This is the third history blog in a six part series – Modelling in full 3D. If you missed part two, Medicine, movies and outer space!, you can find it here.

In 1996 in pursuit of more mathematically robust meshes ARANZ rekindled their close collaboration with mathematician Rick Beatson. This motivated the extension of his fast RBF methods to modelling full 3D data and a new way of describing the surfaces of objects implicitly using a ‘signed-distance’ function.

Says ARANZ Geo founder Rick Fright, “Having got the scanner working, and gathered scattered point measurements from the surface of a 3D object, we realised we had an even bigger problem of reconstructing a complete and continuous surface model. So we got back in touch with Rick Beatson.”

The solution

Supported by a New Zealand Ministry of Research Grant that had been awarded to ARANZ, Rick Beatson and his students, Tim Mitchell and Jon Cherrie, came up with the following important solution.

– Reconstructing a surface of arbitrary (unconstrained) complexity in three dimensions was too difficult.
– They decided to solve another related , they knew how to do – model “density” data in three dimensions.
– They took the 3D surface points and “invented” notional (mathematically convenient) 3D density data – this is simply the signed distance (a computation) from the surface i.e. at any point in space outside the surface it is the distance to the closest point on the surface, and the same goes inside the surface, except the value there is negative – this is the 3D density data they modelled with RBFs.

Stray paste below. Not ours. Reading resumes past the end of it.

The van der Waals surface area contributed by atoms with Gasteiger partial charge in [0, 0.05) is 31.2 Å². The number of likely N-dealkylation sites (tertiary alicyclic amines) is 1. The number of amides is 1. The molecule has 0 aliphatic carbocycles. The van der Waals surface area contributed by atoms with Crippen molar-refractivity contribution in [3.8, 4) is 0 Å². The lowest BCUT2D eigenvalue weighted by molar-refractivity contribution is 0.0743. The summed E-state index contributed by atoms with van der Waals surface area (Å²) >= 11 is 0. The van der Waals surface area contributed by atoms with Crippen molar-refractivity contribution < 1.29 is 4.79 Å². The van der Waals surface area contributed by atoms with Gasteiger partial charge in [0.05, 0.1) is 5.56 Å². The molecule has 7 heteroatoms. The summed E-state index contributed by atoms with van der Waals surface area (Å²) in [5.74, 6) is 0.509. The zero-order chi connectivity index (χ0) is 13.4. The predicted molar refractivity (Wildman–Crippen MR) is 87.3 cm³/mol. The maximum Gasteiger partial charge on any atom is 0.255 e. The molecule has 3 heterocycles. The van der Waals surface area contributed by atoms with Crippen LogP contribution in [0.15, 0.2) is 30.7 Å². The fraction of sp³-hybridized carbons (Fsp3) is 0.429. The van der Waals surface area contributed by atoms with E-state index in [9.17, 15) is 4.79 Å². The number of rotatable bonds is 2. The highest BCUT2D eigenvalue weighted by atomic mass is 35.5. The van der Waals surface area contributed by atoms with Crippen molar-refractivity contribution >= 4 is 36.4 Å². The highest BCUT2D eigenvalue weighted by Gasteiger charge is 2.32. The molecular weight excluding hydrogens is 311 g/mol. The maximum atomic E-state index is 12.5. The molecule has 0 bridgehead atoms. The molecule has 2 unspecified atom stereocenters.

– The desired surface can then be straightforwardly computed from the density RBF model using iso-value tracking algorithms.

The mathematics

Rick Beatson’s work is recognised as fundamental to ARANZ’s products, in fact Jonathan Carr, jokes that ‘RBF’ was known as Rick Beatson Functions! So the primary work behind Leapfrog was not the software, but the mathematics.

Rick Fright echoes these sentiments, “We really have Rick Beatson’s work to thank for this. We are engineers and we would have found a way if Rick hadn’t come along but things would have been different. He chose such a good method.”

Says Jonathan, “I think the collaboration between ARANZ and Rick Beatson actually produced new math in itself or at least refined the original theoretical work. There is great merit in the realisation that smoothing of an RBF could be achieved analytically by convolving the basis function with a smoothing kernel. This led to a digital approximation that we formulated in our 2002 Graphite paper†. I don’t think many people appreciate the significance and elegance of this approach.”

Smooth, continuous and closed

The laser scanner with radial basis function surface reconstruction was a winner, because it could generate models at the level of detail required for the task, and the surface was guaranteed to be smooth, continuous and closed (watertight) if required, and also guaranteed to contain no mistakes such as intersections. This is extremely important when machining something defined by the surface.

Continues Rick Fright, “Our problem was surface modelling but our solution was also capable of density modelling. So we wondered ‘what density modelling problems are out there that we could apply this to?’ This was when the opportunities with mining were identified.”

Next – our next blog in this series looking back at the history of Leapfrog examines the development of the Leapfrog engine Fast RBF™.

†J. C. Carr, R. K. Beatson, B. C. McCallum, W. R.Fright, T. J. McLennan, and T. J. Mitchell. Smooth surface reconstruction from noisy range data. In Proceedings of ACM Graphite 2003, pages 119–126. ACM Press, 2003.